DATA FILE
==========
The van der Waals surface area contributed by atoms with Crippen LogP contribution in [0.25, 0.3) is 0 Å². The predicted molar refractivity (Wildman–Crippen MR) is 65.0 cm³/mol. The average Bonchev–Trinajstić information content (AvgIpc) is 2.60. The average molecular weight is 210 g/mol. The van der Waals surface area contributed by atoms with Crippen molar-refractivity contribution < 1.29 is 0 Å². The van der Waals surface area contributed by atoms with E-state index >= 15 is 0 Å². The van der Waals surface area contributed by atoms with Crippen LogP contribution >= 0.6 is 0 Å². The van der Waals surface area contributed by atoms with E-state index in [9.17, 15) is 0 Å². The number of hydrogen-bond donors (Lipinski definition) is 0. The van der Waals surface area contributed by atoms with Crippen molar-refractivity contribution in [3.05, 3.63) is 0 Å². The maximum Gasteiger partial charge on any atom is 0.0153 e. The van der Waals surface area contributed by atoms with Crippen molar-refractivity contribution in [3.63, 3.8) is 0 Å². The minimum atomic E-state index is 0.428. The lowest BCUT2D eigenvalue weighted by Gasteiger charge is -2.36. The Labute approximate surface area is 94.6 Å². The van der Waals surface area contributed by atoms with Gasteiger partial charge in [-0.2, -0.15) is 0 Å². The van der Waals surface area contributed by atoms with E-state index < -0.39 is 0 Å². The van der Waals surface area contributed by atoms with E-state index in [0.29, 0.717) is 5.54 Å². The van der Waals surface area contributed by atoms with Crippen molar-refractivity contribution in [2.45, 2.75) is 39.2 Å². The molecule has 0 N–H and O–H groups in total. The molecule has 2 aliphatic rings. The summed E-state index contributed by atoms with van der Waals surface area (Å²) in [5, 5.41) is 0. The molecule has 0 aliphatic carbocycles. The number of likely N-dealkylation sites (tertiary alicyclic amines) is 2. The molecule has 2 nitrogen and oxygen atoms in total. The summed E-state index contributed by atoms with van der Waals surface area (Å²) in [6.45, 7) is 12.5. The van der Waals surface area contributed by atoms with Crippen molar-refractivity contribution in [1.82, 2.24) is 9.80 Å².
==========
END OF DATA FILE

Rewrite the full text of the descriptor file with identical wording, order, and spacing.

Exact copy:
The van der Waals surface area contributed by atoms with Crippen LogP contribution in [0.25, 0.3) is 0 Å². The predicted molar refractivity (Wildman–Crippen MR) is 65.0 cm³/mol. The average Bonchev–Trinajstić information content (AvgIpc) is 2.60. The average molecular weight is 210 g/mol. The van der Waals surface area contributed by atoms with Crippen molar-refractivity contribution < 1.29 is 0 Å². The van der Waals surface area contributed by atoms with E-state index >= 15 is 0 Å². The van der Waals surface area contributed by atoms with Crippen LogP contribution >= 0.6 is 0 Å². The van der Waals surface area contributed by atoms with E-state index in [9.17, 15) is 0 Å². The number of hydrogen-bond donors (Lipinski definition) is 0. The van der Waals surface area contributed by atoms with Crippen molar-refractivity contribution in [3.05, 3.63) is 0 Å². The maximum Gasteiger partial charge on any atom is 0.0153 e. The van der Waals surface area contributed by atoms with Crippen molar-refractivity contribution in [3.63, 3.8) is 0 Å². The minimum atomic E-state index is 0.428. The lowest BCUT2D eigenvalue weighted by Gasteiger charge is -2.36. The Labute approximate surface area is 94.6 Å². The van der Waals surface area contributed by atoms with Gasteiger partial charge in [-0.2, -0.15) is 0 Å². The van der Waals surface area contributed by atoms with E-state index < -0.39 is 0 Å². The van der Waals surface area contributed by atoms with E-state index in [0.29, 0.717) is 5.54 Å². The van der Waals surface area contributed by atoms with Crippen molar-refractivity contribution in [2.45, 2.75) is 39.2 Å². The molecule has 0 N–H and O–H groups in total. The molecule has 2 aliphatic rings. The summed E-state index contributed by atoms with van der Waals surface area (Å²) in [5, 5.41) is 0. The molecule has 0 aliphatic carbocycles. The number of likely N-dealkylation sites (tertiary alicyclic amines) is 2. The molecule has 2 nitrogen and oxygen atoms in total. The summed E-state index contributed by atoms with van der Waals surface area (Å²) in [6.45, 7) is 12.5. The van der Waals surface area contributed by atoms with Crippen molar-refractivity contribution in [1.82, 2.24) is 9.80 Å².